Analysts: 600 MHz incentive auction could generate $60 billion, but per-MHz prices could be lower than AWS-3 auction

Despite Sprint's (NYSE: S) announcement that it will not participate in the FCC's planned incentive auction of TV broadcasters' 600 MHz spectrum next year, analysts still expect the event to generate as much as $60 billion in total bids. That amount would make the auction by far the government's most successful spectrum auction ever in terms of total money raised. However, some analysts are predicting that average spectrum license prices might be lower in next year's auction than this year's AWS-3 auction due to the FCC's tightened bidding rules, the 30 MHz spectrum reserve, and wireless carriers' tightening balance sheets.

"In 2016, we expect large M&A deals to be limited due to the upcoming broadcast-spectrum auction, which is scheduled to start on March 29, 2016," Moody's recently said in a report on the U.S. wireless industry. "The Advanced Wireless Services (AWS-3) spectrum auction that ended in January 2015 raised nearly $45 billion in provisional winning bids. We anticipate bids in the broadcast-spectrum auction could approach $60 billion if non-traditional bidders -- cable MSOs and technology companies, such as Comcast, Dish Network, and Google -- decide to participate."

That $60 billion total matches a similar figure from Kagan Media Appraisals, which issued a report earlier this year predicting that the auction could raise between $60 billion and $80 billion in value, depending on the amount of spectrum that is released to bidders. Kagan's report was commissioned by the Expanding Opportunities for Broadcasters Coalition (EOBC), which included 87 member TV stations and was formed to help shape auction rules that favored TV broadcasters. The group disbanded earlier this week because of the FCC's anti-collusion rules for the auction and because most of the rules that it had sought for the auction have been established. 

Wall Street research firm Barclays issued a report earlier this week largely agreeing with the $60 billion figure. However, the firm pointed out that the total amount of spectrum released in the AWS-3 auction, 65 MHz, will be less than the 84-100 MHz of broadcast spectrum that is expected to be made available through next year's 600 MHz incentive auction. Further, Barclays also pointed out that the average value of spectrum in the 600 MHz incentive auction is expected to be around $2.50/MHz-POP, which would be lower than the $2.72/MHz-POP generated from the AWS-3 auction.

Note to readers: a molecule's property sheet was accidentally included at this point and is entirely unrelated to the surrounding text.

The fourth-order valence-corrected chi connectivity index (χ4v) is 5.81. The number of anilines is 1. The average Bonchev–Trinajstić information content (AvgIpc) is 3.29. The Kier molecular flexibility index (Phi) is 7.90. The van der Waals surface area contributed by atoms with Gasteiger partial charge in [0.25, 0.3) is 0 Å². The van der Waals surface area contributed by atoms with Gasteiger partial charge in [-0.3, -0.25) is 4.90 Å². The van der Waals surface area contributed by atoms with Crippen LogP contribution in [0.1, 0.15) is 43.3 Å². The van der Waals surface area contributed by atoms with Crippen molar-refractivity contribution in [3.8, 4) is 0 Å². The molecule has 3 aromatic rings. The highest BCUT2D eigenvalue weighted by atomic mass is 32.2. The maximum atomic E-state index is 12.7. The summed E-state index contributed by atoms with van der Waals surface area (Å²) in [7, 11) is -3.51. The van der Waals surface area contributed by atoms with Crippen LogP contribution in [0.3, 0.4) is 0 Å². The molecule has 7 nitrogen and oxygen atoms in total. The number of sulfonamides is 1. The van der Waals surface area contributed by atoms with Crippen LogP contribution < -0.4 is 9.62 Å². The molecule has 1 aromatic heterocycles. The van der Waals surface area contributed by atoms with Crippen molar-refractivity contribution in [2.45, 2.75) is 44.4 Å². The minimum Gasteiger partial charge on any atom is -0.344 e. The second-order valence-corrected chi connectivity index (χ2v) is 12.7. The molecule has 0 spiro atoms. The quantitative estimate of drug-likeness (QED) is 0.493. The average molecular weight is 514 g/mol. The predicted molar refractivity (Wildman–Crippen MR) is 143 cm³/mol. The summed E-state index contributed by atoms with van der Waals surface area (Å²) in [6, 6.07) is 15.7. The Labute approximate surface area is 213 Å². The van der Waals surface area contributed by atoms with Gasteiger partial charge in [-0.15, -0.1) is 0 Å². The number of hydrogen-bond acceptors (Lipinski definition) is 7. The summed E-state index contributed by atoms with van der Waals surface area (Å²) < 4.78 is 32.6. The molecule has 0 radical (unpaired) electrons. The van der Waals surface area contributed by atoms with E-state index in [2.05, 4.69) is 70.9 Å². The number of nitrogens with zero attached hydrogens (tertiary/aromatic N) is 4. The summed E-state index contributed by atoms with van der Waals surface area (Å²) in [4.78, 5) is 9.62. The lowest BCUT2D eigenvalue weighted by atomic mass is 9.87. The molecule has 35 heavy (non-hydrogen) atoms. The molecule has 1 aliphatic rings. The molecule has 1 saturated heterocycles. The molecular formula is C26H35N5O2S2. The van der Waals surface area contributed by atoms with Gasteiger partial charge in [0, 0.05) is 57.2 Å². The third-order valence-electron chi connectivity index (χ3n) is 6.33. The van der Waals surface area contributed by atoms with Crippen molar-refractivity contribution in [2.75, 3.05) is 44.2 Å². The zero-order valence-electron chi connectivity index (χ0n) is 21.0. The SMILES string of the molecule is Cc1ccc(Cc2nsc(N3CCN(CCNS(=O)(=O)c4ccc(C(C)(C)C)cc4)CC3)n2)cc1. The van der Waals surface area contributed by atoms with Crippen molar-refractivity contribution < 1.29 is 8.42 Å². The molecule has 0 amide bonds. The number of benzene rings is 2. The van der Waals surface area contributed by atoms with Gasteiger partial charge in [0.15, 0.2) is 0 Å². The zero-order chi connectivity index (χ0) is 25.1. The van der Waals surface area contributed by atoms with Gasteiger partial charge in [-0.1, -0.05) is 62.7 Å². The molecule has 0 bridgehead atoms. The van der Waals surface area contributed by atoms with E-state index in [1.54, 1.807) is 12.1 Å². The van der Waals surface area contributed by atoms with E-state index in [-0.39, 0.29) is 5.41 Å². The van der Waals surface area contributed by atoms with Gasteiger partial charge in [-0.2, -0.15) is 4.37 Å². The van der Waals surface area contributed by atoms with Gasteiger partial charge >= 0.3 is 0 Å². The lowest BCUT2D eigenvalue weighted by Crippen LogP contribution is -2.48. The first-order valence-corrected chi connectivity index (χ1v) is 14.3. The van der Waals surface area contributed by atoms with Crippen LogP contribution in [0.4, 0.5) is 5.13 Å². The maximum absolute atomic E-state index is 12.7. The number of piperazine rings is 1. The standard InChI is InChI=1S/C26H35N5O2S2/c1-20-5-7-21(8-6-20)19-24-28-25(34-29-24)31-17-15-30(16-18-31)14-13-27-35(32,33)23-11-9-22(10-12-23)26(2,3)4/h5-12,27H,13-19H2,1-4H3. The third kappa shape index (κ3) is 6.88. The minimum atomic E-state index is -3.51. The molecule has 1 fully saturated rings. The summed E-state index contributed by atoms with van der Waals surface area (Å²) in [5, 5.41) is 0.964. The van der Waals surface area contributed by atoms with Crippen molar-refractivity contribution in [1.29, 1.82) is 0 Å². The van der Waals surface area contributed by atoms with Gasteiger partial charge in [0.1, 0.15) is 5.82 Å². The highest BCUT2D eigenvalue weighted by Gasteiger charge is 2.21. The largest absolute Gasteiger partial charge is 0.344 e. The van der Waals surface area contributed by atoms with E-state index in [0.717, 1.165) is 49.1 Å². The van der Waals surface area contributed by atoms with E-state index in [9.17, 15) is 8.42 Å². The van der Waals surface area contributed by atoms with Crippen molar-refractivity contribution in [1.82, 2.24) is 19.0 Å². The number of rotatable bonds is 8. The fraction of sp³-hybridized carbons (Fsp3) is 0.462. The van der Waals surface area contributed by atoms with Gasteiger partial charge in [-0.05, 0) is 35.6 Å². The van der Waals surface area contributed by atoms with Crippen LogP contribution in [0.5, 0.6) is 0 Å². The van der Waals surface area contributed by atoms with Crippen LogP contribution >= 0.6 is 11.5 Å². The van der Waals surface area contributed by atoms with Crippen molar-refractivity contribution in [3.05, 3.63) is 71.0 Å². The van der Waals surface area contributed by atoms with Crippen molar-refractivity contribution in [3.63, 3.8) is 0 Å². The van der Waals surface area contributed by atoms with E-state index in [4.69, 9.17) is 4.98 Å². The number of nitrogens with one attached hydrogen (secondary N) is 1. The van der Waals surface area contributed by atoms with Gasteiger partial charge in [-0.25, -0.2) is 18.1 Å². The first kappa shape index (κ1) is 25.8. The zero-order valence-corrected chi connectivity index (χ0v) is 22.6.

Barclays explained that several factors will likely drag down the average value of spectrum licenses in the 600 MHz spectrum auction. First, the firm said the FCC's tightened rules on Designated Entities will likely curtail the kind of massive bidding that Dish Network engaged in through its DEs in the AWS-3 auction. Indeed, the FCC has rejected Dish's DE strategy, which will prevent Dish from obtaining a $3.3 billion discount on its AWS-3 spectrum licenses.

Further, Barclays said that the FCC's 30 MHz spectrum reserve could shrink its auction revenues. The FCC plans to essentially forbid AT&T (NYSE: T) and Verizon (NYSE: VZ) from bidding on up to 30 MHz of spectrum in specific markets, thereby reserving those licenses for smaller carriers like T-Mobile US (NYSE:TMUS). "We believe that the limited ability of larger carriers -- specifically AT&T and Verizon -- to participate in the auction, could ultimately lower the average bid price for the broadcast spectrum by limiting competition during the auction process," Barclays said.

Barclays added that carriers might not have the cash to make major spectrum purchases next year. "Ultimately, it is likely that the spectrum is not available for use until at least 2018, if not later. This would mean that carriers would be taking on debt for an asset that does not generate returns for at least 24 months. We believe this factor, together with balance sheet concerns, may limit how aggressively carriers bid during the upcoming auction," the firm said.

Finally, Barclays said that low-band spectrum like the 600 MHz band might not be strategically critical to AT&T and Verizon. "Given that both AT&T and Verizon have significant low band spectrum holdings, we believe that this may temper participation from the two carriers during the auction process," Barclays said. "Further, Verizon has outlined the possibility of interference between 600MHz and 700MHz auction. That said, a potential draw for the carriers could be future spectrum swapping opportunities, where AT&T and/or Verizon, possibly swap low band spectrum for mid/high band assets and the ability to keep spectrum out of the hands of potential competitors."

Interestingly, Barclays also investigated which TV stations might participate in the "reverse" portion of the 600 MHz incentive auction, where TV station owners will be paid for the spectrum they relinquish. That spectrum will then be made available to wireless carriers and other bidders in the traditional "forward" part of the auction. "CBS and Comcast have the most number of stations that can participate in the auction, although other strategic reasons (e.g., wireless) could limit this participation for some," Barclays said. "If CBS decides to participate fully and realizes the median payout in line with the FCC commissioned study earlier this year (assuming independents don't push prices down below this), then it could receive ~$1.1bn from the process overall."

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